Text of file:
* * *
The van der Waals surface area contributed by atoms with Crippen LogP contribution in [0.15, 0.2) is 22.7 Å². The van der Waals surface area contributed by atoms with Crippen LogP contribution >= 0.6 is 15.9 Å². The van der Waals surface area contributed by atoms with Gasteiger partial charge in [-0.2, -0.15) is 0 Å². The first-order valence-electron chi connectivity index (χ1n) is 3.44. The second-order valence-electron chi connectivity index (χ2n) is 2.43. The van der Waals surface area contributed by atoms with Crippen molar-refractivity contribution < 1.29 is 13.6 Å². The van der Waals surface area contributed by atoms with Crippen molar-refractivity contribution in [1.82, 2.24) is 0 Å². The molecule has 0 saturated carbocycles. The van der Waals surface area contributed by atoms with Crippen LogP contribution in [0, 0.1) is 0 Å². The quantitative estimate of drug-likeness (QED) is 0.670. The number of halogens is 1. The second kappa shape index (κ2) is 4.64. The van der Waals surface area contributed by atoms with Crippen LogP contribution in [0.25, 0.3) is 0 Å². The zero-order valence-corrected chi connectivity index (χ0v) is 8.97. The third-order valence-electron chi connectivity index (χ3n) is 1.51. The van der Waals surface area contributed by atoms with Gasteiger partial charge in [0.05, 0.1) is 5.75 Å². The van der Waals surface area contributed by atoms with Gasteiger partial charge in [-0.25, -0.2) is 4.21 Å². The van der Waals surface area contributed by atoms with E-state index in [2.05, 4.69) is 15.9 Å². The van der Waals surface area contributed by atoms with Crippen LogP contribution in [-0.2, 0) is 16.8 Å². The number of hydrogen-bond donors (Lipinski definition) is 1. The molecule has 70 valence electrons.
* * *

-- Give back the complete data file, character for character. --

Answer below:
The van der Waals surface area contributed by atoms with Crippen LogP contribution in [0.15, 0.2) is 22.7 Å². The van der Waals surface area contributed by atoms with Crippen LogP contribution >= 0.6 is 15.9 Å². The van der Waals surface area contributed by atoms with Gasteiger partial charge in [-0.2, -0.15) is 0 Å². The first-order valence-electron chi connectivity index (χ1n) is 3.44. The second-order valence-electron chi connectivity index (χ2n) is 2.43. The van der Waals surface area contributed by atoms with Crippen molar-refractivity contribution < 1.29 is 13.6 Å². The van der Waals surface area contributed by atoms with Crippen molar-refractivity contribution in [1.82, 2.24) is 0 Å². The molecule has 0 saturated carbocycles. The van der Waals surface area contributed by atoms with Crippen LogP contribution in [0, 0.1) is 0 Å². The quantitative estimate of drug-likeness (QED) is 0.670. The number of halogens is 1. The second kappa shape index (κ2) is 4.64. The van der Waals surface area contributed by atoms with Crippen LogP contribution in [0.25, 0.3) is 0 Å². The zero-order valence-corrected chi connectivity index (χ0v) is 8.97. The third-order valence-electron chi connectivity index (χ3n) is 1.51. The van der Waals surface area contributed by atoms with Gasteiger partial charge in [0.05, 0.1) is 5.75 Å². The van der Waals surface area contributed by atoms with Gasteiger partial charge in [-0.25, -0.2) is 4.21 Å². The van der Waals surface area contributed by atoms with E-state index in [2.05, 4.69) is 15.9 Å². The van der Waals surface area contributed by atoms with Crippen LogP contribution in [-0.2, 0) is 16.8 Å². The number of hydrogen-bond donors (Lipinski definition) is 1. The molecule has 70 valence electrons.